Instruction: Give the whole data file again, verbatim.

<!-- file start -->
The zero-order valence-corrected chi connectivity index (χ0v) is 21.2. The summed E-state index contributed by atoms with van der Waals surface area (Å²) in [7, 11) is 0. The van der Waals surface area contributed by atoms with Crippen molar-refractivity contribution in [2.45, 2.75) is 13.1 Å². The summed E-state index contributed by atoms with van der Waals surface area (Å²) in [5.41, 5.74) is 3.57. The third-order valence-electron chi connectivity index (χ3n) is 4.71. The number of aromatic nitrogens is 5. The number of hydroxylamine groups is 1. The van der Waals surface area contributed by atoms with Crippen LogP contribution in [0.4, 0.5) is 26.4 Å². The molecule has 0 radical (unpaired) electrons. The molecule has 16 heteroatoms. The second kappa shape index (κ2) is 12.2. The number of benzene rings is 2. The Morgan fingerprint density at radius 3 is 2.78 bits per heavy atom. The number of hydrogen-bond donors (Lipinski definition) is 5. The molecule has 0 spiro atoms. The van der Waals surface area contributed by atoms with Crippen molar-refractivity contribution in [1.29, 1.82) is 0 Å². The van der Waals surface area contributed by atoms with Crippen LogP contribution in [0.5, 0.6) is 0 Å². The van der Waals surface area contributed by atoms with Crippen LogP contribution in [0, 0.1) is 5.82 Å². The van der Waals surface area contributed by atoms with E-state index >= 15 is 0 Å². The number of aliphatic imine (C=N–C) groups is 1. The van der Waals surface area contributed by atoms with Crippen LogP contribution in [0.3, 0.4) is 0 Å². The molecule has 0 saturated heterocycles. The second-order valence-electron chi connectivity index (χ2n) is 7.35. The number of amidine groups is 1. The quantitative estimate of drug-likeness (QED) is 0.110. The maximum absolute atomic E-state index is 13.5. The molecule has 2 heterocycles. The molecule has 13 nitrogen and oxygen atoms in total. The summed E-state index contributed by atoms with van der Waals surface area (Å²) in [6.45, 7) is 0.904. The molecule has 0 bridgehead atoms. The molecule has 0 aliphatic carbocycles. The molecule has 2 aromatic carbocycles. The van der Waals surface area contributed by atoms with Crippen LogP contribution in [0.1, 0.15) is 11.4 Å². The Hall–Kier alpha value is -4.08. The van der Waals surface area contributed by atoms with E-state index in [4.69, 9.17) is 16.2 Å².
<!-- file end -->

The zero-order valence-corrected chi connectivity index (χ0v) is 21.2. The summed E-state index contributed by atoms with van der Waals surface area (Å²) in [7, 11) is 0. The van der Waals surface area contributed by atoms with Crippen molar-refractivity contribution in [2.45, 2.75) is 13.1 Å². The summed E-state index contributed by atoms with van der Waals surface area (Å²) in [5.41, 5.74) is 3.57. The third-order valence-electron chi connectivity index (χ3n) is 4.71. The number of aromatic nitrogens is 5. The number of hydroxylamine groups is 1. The van der Waals surface area contributed by atoms with Crippen LogP contribution in [0.4, 0.5) is 26.4 Å². The molecule has 0 radical (unpaired) electrons. The molecule has 16 heteroatoms. The second kappa shape index (κ2) is 12.2. The number of benzene rings is 2. The Morgan fingerprint density at radius 3 is 2.78 bits per heavy atom. The number of hydrogen-bond donors (Lipinski definition) is 5. The molecule has 0 spiro atoms. The van der Waals surface area contributed by atoms with Crippen molar-refractivity contribution in [1.29, 1.82) is 0 Å². The van der Waals surface area contributed by atoms with Crippen LogP contribution in [0.5, 0.6) is 0 Å². The van der Waals surface area contributed by atoms with Crippen LogP contribution in [0, 0.1) is 5.82 Å². The van der Waals surface area contributed by atoms with E-state index >= 15 is 0 Å². The number of aliphatic imine (C=N–C) groups is 1. The van der Waals surface area contributed by atoms with Crippen LogP contribution in [0.3, 0.4) is 0 Å². The molecule has 0 saturated heterocycles. The second-order valence-electron chi connectivity index (χ2n) is 7.35. The number of amidine groups is 1. The quantitative estimate of drug-likeness (QED) is 0.110. The maximum absolute atomic E-state index is 13.5. The molecule has 2 heterocycles. The molecule has 13 nitrogen and oxygen atoms in total. The summed E-state index contributed by atoms with van der Waals surface area (Å²) in [6.45, 7) is 0.904. The molecule has 0 bridgehead atoms. The molecule has 0 aliphatic carbocycles. The molecule has 2 aromatic carbocycles. The van der Waals surface area contributed by atoms with Crippen LogP contribution in [0.1, 0.15) is 11.4 Å². The Hall–Kier alpha value is -4.08. The van der Waals surface area contributed by atoms with E-state index in [4.69, 9.17) is 16.2 Å².